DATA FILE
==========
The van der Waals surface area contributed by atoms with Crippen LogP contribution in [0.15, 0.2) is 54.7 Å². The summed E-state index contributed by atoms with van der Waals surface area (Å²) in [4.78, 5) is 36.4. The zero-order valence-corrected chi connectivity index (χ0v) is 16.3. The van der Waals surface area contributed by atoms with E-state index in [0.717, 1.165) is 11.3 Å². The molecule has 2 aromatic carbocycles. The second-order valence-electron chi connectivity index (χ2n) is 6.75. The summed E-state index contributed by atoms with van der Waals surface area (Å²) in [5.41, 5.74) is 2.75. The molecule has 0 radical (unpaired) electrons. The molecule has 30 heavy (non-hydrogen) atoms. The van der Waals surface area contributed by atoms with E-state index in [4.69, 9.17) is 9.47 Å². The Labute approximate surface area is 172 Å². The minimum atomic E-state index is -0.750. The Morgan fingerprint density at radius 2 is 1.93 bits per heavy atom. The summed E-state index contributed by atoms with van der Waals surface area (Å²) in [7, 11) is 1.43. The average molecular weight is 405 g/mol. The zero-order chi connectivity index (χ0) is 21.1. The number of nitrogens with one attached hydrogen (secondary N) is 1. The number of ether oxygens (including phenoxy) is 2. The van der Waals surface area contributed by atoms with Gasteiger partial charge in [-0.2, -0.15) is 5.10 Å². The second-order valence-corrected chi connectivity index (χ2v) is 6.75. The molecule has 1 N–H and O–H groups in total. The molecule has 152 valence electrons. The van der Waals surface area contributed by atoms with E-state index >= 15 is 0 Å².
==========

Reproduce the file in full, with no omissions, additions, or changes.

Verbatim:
The van der Waals surface area contributed by atoms with Crippen LogP contribution in [0.15, 0.2) is 54.7 Å². The summed E-state index contributed by atoms with van der Waals surface area (Å²) in [4.78, 5) is 36.4. The zero-order valence-corrected chi connectivity index (χ0v) is 16.3. The van der Waals surface area contributed by atoms with E-state index in [0.717, 1.165) is 11.3 Å². The molecule has 2 aromatic carbocycles. The second-order valence-electron chi connectivity index (χ2n) is 6.75. The summed E-state index contributed by atoms with van der Waals surface area (Å²) in [5.41, 5.74) is 2.75. The molecule has 0 radical (unpaired) electrons. The molecule has 30 heavy (non-hydrogen) atoms. The van der Waals surface area contributed by atoms with E-state index in [4.69, 9.17) is 9.47 Å². The Labute approximate surface area is 172 Å². The minimum atomic E-state index is -0.750. The Morgan fingerprint density at radius 2 is 1.93 bits per heavy atom. The summed E-state index contributed by atoms with van der Waals surface area (Å²) in [7, 11) is 1.43. The average molecular weight is 405 g/mol. The zero-order chi connectivity index (χ0) is 21.1. The number of nitrogens with one attached hydrogen (secondary N) is 1. The number of ether oxygens (including phenoxy) is 2. The van der Waals surface area contributed by atoms with Gasteiger partial charge in [-0.2, -0.15) is 5.10 Å². The second-order valence-corrected chi connectivity index (χ2v) is 6.75. The molecule has 1 N–H and O–H groups in total. The molecule has 152 valence electrons. The van der Waals surface area contributed by atoms with E-state index >= 15 is 0 Å².